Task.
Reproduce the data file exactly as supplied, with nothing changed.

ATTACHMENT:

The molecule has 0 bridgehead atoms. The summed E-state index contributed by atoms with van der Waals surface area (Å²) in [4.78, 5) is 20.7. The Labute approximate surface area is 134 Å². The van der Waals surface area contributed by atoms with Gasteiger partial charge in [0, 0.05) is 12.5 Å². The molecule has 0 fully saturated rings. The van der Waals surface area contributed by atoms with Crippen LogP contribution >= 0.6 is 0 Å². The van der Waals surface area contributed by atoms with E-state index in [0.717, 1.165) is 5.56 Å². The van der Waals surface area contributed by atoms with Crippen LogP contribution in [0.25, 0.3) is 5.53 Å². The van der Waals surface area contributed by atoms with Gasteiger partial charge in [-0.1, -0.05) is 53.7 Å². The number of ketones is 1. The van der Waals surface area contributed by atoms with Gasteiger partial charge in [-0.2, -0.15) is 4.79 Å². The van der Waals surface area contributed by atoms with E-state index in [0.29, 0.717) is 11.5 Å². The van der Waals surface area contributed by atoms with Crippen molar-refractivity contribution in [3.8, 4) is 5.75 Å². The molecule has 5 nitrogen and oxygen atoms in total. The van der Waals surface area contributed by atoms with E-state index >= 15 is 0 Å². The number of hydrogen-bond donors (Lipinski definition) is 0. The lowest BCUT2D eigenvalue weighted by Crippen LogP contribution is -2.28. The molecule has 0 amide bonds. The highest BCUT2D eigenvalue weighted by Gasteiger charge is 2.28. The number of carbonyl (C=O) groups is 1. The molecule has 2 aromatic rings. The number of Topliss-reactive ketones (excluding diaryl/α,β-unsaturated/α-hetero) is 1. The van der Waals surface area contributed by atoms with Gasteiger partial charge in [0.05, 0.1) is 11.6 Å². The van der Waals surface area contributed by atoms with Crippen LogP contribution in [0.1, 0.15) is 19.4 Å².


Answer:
The molecule has 0 bridgehead atoms. The summed E-state index contributed by atoms with van der Waals surface area (Å²) in [4.78, 5) is 20.7. The Labute approximate surface area is 134 Å². The van der Waals surface area contributed by atoms with Gasteiger partial charge in [0, 0.05) is 12.5 Å². The molecule has 0 fully saturated rings. The van der Waals surface area contributed by atoms with Crippen LogP contribution >= 0.6 is 0 Å². The van der Waals surface area contributed by atoms with E-state index in [0.717, 1.165) is 5.56 Å². The van der Waals surface area contributed by atoms with Crippen LogP contribution in [0.25, 0.3) is 5.53 Å². The van der Waals surface area contributed by atoms with Gasteiger partial charge in [-0.1, -0.05) is 53.7 Å². The number of ketones is 1. The van der Waals surface area contributed by atoms with Gasteiger partial charge in [-0.2, -0.15) is 4.79 Å². The van der Waals surface area contributed by atoms with E-state index in [0.29, 0.717) is 11.5 Å². The van der Waals surface area contributed by atoms with Crippen molar-refractivity contribution in [3.8, 4) is 5.75 Å². The molecule has 5 nitrogen and oxygen atoms in total. The van der Waals surface area contributed by atoms with E-state index >= 15 is 0 Å². The number of hydrogen-bond donors (Lipinski definition) is 0. The lowest BCUT2D eigenvalue weighted by Crippen LogP contribution is -2.28. The molecule has 0 amide bonds. The highest BCUT2D eigenvalue weighted by Gasteiger charge is 2.28. The number of carbonyl (C=O) groups is 1. The molecule has 2 aromatic rings. The number of Topliss-reactive ketones (excluding diaryl/α,β-unsaturated/α-hetero) is 1. The van der Waals surface area contributed by atoms with Gasteiger partial charge in [0.05, 0.1) is 11.6 Å². The van der Waals surface area contributed by atoms with Crippen LogP contribution in [0.1, 0.15) is 19.4 Å².